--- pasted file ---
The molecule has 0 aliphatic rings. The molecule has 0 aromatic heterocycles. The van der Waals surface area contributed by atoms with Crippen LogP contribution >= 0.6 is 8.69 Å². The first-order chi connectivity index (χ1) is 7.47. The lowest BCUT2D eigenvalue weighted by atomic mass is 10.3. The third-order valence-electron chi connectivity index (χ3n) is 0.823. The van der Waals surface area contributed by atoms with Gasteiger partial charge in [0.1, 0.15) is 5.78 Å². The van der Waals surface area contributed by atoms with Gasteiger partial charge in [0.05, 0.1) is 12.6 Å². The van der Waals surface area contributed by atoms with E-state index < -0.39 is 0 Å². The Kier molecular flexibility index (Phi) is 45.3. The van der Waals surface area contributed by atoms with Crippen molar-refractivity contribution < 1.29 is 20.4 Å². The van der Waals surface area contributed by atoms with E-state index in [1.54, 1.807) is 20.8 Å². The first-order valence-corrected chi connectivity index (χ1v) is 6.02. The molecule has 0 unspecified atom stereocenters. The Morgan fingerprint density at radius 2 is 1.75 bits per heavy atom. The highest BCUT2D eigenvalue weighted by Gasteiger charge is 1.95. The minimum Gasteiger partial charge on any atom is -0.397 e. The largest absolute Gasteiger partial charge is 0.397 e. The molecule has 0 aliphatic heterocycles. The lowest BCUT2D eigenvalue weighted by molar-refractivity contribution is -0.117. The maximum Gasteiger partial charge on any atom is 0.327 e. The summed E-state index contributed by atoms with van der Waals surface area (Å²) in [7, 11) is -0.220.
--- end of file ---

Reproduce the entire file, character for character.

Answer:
The molecule has 0 aliphatic rings. The molecule has 0 aromatic heterocycles. The van der Waals surface area contributed by atoms with Crippen LogP contribution >= 0.6 is 8.69 Å². The first-order chi connectivity index (χ1) is 7.47. The lowest BCUT2D eigenvalue weighted by atomic mass is 10.3. The third-order valence-electron chi connectivity index (χ3n) is 0.823. The van der Waals surface area contributed by atoms with Gasteiger partial charge in [0.1, 0.15) is 5.78 Å². The van der Waals surface area contributed by atoms with Gasteiger partial charge in [0.05, 0.1) is 12.6 Å². The van der Waals surface area contributed by atoms with E-state index < -0.39 is 0 Å². The Kier molecular flexibility index (Phi) is 45.3. The van der Waals surface area contributed by atoms with Crippen molar-refractivity contribution < 1.29 is 20.4 Å². The van der Waals surface area contributed by atoms with E-state index in [1.54, 1.807) is 20.8 Å². The first-order valence-corrected chi connectivity index (χ1v) is 6.02. The molecule has 0 unspecified atom stereocenters. The Morgan fingerprint density at radius 2 is 1.75 bits per heavy atom. The highest BCUT2D eigenvalue weighted by Gasteiger charge is 1.95. The minimum Gasteiger partial charge on any atom is -0.397 e. The largest absolute Gasteiger partial charge is 0.397 e. The molecule has 0 aliphatic heterocycles. The lowest BCUT2D eigenvalue weighted by molar-refractivity contribution is -0.117. The maximum Gasteiger partial charge on any atom is 0.327 e. The summed E-state index contributed by atoms with van der Waals surface area (Å²) in [7, 11) is -0.220.